Fans of Paul Robertson’s work have been dreaming of a playable version of one of his incredible pixel art videos, and Scott Pilgrim is certainly the realisation of that dream. Big, chunky sprites fill the screen, each one with gorgeously detailed animations to accompany it. And as easy as it is to concentrate on the visuals, there’s also a lot to be said for the subtle little touches given to the music, including the way it builds as levels progress and some nice little acoustic effects depending on the environment.
While the games retro heritage is on display for all to see, it’s also been given the refinement that you’d expect from a modern day title. The Pilgrim comics have always drawn heavily on Mario (amongst other video game references) and that vibe carries over into the game – everything from the warp pipe style interludes between levels, to the map screen layout, encapsulate the Scott Pilgrim that fans will know and love.
But the comparison doesn’t mean that the game is to be mistaken for little more than a direct copy of previous videogames, since it revels in the more surreal aspects which are also a key feature of Robertson’s videos. Expect flying pigs, intentional reality-tearing graphical glitches and even Akira style body morphs.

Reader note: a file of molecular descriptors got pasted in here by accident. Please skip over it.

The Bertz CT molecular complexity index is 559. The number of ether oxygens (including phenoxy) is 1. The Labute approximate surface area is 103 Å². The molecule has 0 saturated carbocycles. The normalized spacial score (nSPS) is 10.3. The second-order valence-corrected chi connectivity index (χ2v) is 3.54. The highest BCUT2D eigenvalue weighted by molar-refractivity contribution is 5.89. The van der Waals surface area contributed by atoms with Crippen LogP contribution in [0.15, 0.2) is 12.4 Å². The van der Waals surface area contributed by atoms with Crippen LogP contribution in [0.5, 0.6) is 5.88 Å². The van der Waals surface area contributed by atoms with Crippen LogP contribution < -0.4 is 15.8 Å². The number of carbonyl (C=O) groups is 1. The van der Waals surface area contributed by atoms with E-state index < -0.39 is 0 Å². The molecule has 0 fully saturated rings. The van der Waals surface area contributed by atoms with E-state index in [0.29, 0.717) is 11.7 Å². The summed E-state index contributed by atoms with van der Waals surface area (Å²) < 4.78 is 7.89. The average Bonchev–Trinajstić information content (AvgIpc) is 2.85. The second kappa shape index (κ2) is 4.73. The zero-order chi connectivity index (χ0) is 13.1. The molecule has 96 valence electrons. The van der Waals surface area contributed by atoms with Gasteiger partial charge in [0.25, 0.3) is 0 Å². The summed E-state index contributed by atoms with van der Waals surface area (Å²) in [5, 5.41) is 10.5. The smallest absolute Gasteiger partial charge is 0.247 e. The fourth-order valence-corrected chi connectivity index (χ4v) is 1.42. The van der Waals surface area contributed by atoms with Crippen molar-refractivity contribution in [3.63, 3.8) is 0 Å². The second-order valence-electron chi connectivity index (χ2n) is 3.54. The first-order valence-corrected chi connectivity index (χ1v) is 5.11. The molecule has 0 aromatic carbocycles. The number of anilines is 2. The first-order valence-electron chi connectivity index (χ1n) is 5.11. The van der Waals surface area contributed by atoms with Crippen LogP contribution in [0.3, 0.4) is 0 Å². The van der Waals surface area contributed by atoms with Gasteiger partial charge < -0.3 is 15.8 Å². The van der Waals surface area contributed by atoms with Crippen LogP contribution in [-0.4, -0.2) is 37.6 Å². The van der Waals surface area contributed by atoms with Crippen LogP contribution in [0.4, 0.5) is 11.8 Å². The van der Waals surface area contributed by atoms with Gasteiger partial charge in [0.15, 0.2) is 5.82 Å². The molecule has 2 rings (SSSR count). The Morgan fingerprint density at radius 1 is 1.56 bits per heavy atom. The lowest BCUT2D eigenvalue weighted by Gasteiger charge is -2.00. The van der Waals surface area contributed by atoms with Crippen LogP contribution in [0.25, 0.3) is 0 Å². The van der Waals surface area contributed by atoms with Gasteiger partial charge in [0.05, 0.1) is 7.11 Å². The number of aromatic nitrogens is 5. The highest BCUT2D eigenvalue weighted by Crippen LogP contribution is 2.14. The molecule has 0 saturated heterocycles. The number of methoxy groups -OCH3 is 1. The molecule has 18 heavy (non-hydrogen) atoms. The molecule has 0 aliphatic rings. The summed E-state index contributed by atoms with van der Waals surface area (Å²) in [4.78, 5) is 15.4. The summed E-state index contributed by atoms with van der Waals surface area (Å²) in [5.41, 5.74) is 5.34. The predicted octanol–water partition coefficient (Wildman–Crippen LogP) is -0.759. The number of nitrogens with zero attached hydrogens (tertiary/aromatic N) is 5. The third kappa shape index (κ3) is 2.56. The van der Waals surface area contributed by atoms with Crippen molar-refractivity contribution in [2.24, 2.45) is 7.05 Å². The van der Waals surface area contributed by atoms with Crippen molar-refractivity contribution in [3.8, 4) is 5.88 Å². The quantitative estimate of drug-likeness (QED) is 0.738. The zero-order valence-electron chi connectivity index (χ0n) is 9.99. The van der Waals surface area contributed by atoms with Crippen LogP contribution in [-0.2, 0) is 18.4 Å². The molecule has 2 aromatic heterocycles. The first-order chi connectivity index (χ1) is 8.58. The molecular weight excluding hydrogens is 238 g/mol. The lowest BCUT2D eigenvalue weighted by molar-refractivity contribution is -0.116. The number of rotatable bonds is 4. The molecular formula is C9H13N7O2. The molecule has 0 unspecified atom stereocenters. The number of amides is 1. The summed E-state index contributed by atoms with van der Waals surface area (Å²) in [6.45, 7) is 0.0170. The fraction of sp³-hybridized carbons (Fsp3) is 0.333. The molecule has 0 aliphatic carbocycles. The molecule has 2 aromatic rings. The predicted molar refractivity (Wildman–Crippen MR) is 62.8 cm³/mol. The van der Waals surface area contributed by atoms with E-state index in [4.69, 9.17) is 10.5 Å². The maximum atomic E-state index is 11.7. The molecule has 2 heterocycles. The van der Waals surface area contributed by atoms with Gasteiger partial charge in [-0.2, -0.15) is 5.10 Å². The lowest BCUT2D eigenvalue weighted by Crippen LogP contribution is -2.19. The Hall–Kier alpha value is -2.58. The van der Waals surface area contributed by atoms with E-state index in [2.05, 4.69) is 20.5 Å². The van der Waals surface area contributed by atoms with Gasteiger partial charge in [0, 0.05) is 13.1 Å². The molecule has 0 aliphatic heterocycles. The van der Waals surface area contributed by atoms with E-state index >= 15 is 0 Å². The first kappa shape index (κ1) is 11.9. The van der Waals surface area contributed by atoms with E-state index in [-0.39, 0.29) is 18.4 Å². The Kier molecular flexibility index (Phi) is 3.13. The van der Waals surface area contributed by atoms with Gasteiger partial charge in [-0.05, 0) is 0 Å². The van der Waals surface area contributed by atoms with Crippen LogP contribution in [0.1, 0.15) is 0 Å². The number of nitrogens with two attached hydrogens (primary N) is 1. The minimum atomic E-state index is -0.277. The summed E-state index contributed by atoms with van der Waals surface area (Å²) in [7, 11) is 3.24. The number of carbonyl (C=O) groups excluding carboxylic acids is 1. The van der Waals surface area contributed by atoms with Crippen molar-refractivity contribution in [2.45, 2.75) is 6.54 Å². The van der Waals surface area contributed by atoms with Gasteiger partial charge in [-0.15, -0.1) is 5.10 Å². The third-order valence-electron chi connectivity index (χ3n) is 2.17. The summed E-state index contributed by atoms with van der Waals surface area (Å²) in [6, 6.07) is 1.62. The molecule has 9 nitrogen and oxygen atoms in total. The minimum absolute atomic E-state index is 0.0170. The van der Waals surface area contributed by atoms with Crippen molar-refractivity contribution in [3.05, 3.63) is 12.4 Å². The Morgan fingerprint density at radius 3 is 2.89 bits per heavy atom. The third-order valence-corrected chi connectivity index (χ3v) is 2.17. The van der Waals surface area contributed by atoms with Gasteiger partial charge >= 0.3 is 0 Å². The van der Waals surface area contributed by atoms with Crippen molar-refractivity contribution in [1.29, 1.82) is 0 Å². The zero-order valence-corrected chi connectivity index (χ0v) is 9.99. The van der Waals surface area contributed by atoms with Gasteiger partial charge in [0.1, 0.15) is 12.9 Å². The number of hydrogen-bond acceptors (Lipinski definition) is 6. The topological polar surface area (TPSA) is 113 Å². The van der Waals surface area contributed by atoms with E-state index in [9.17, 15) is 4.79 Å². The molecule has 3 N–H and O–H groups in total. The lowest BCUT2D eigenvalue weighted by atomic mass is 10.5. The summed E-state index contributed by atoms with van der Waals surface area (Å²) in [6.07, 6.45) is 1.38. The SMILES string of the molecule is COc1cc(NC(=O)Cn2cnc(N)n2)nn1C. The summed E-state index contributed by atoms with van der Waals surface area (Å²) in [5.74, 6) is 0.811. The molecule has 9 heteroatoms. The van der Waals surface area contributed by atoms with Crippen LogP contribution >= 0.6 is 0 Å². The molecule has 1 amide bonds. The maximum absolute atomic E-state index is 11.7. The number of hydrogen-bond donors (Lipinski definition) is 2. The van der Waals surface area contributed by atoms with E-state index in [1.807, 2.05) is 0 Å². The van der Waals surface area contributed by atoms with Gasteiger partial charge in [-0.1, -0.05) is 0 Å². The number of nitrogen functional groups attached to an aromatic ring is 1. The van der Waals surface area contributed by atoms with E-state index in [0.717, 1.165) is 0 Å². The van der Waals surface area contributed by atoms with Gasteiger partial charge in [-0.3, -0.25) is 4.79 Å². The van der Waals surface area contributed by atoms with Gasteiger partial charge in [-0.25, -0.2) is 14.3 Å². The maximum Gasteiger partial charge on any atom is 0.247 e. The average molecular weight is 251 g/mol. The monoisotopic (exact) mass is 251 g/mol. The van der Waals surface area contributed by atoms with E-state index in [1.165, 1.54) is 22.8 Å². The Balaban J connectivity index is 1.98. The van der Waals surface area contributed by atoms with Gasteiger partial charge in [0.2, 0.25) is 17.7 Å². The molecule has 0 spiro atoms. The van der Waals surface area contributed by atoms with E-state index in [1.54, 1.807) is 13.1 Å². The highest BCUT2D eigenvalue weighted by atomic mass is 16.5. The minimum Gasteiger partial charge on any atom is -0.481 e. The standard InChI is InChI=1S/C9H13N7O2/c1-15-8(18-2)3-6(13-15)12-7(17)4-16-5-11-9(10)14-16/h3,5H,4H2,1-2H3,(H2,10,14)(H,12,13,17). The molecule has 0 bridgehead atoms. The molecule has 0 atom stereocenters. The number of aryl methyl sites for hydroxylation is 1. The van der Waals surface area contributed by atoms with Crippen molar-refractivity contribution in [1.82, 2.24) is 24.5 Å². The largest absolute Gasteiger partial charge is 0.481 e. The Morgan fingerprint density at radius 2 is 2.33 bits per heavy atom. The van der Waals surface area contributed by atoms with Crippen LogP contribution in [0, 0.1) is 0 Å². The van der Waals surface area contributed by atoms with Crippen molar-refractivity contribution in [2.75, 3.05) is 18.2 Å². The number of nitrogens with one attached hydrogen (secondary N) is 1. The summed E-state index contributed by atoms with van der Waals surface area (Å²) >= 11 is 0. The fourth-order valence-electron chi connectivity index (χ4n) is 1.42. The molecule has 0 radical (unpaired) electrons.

If Scott Pilgrim Vs the World has a problem it’s that Ubisoft have totally neglected to include online co-op. While the local co-op mode is fun, it overlooks the fact that the majority of people playing the game will probably want to do so online, especially since it’s become so integral to this generation. The absence is even more baffling when you consider this is produced by the company behind recent download titles like Turtles in Time, which featured a thoroughly competent online mode. When you consider that the game goes to such lengths to copy more recent titles like the aforementioned Castle Crashers, it’s impossible to simply square away the fact that it stops short of including one of the major features which helped make that particular game such a hit.
It can only be assumed that this mode was jettisoned because of the need to get the game out within the same time frame as the film, but even so it’s still a totally missed opportunity that would have undoubtedly drawn even more people into playing the game. Ultimately the exclusion of online doesn’t ruin Scott Pilgrim’s foray into gaming, but it does leave a huge question mark hanging over its head as to just what they were thinking by leaving it out of a title that had otherwise received so much care and attention.
In the end it’s the overall attention to detail which makes Scott Pilgrim Vs the World such a great title. Funny, challenging and with a neo-old school vibe that many games would love to be able to emulate even half as well as what’s on offer here, this is one for fans of Scott Pilgrim and those who enjoy a good arcade fighter.